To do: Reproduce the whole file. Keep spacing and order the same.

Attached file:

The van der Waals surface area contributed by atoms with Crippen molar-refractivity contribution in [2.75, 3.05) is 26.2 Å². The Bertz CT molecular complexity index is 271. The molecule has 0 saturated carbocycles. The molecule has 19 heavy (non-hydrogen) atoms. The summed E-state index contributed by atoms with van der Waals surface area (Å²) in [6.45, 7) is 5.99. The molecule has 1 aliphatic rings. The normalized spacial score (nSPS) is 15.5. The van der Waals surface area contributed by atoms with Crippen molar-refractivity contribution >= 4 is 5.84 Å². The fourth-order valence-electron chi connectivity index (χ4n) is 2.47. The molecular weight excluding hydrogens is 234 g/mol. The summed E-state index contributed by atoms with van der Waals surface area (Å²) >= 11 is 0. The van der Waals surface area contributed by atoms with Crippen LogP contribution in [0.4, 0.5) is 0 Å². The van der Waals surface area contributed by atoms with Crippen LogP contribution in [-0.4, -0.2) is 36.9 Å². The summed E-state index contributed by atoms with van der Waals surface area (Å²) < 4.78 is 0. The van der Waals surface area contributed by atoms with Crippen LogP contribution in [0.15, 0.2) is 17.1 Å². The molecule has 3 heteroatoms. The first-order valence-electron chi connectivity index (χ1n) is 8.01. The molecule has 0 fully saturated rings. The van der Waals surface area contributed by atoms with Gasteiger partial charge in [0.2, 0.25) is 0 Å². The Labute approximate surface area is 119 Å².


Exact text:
The van der Waals surface area contributed by atoms with Crippen molar-refractivity contribution in [2.75, 3.05) is 26.2 Å². The Bertz CT molecular complexity index is 271. The molecule has 0 saturated carbocycles. The molecule has 19 heavy (non-hydrogen) atoms. The summed E-state index contributed by atoms with van der Waals surface area (Å²) in [6.45, 7) is 5.99. The molecule has 1 aliphatic rings. The normalized spacial score (nSPS) is 15.5. The van der Waals surface area contributed by atoms with Crippen molar-refractivity contribution >= 4 is 5.84 Å². The fourth-order valence-electron chi connectivity index (χ4n) is 2.47. The molecular weight excluding hydrogens is 234 g/mol. The summed E-state index contributed by atoms with van der Waals surface area (Å²) >= 11 is 0. The van der Waals surface area contributed by atoms with Crippen LogP contribution in [0.4, 0.5) is 0 Å². The van der Waals surface area contributed by atoms with Crippen LogP contribution in [-0.4, -0.2) is 36.9 Å². The summed E-state index contributed by atoms with van der Waals surface area (Å²) < 4.78 is 0. The van der Waals surface area contributed by atoms with Crippen LogP contribution in [0.15, 0.2) is 17.1 Å². The molecule has 3 heteroatoms. The first-order valence-electron chi connectivity index (χ1n) is 8.01. The molecule has 0 fully saturated rings. The van der Waals surface area contributed by atoms with Gasteiger partial charge in [0.2, 0.25) is 0 Å². The Labute approximate surface area is 119 Å².